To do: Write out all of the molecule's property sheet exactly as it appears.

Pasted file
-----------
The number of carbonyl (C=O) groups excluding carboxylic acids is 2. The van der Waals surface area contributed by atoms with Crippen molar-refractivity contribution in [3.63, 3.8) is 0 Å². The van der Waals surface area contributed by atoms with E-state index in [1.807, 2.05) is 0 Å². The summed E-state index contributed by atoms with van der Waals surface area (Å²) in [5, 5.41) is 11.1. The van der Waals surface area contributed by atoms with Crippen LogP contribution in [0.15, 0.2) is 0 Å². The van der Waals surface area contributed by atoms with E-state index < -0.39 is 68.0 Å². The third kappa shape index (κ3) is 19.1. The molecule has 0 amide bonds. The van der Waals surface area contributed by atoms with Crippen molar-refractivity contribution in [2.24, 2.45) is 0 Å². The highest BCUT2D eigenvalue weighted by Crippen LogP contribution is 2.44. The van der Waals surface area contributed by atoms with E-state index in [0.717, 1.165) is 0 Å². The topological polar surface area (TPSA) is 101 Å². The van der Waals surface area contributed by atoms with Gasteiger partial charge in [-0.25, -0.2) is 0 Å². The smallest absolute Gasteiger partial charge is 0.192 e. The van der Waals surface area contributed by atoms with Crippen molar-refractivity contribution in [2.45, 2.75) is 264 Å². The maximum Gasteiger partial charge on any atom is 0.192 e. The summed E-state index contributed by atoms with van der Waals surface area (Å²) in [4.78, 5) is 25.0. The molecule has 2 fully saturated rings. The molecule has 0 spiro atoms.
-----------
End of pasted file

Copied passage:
The number of carbonyl (C=O) groups excluding carboxylic acids is 2. The van der Waals surface area contributed by atoms with Crippen molar-refractivity contribution in [3.63, 3.8) is 0 Å². The van der Waals surface area contributed by atoms with E-state index in [1.807, 2.05) is 0 Å². The summed E-state index contributed by atoms with van der Waals surface area (Å²) in [5, 5.41) is 11.1. The van der Waals surface area contributed by atoms with Crippen LogP contribution in [0.15, 0.2) is 0 Å². The van der Waals surface area contributed by atoms with E-state index < -0.39 is 68.0 Å². The third kappa shape index (κ3) is 19.1. The molecule has 0 amide bonds. The van der Waals surface area contributed by atoms with Crippen molar-refractivity contribution in [2.24, 2.45) is 0 Å². The highest BCUT2D eigenvalue weighted by Crippen LogP contribution is 2.44. The van der Waals surface area contributed by atoms with E-state index in [0.717, 1.165) is 0 Å². The topological polar surface area (TPSA) is 101 Å². The van der Waals surface area contributed by atoms with Gasteiger partial charge in [-0.25, -0.2) is 0 Å². The smallest absolute Gasteiger partial charge is 0.192 e. The van der Waals surface area contributed by atoms with Crippen molar-refractivity contribution in [2.45, 2.75) is 264 Å². The maximum Gasteiger partial charge on any atom is 0.192 e. The summed E-state index contributed by atoms with van der Waals surface area (Å²) in [4.78, 5) is 25.0. The molecule has 2 fully saturated rings. The molecule has 0 spiro atoms.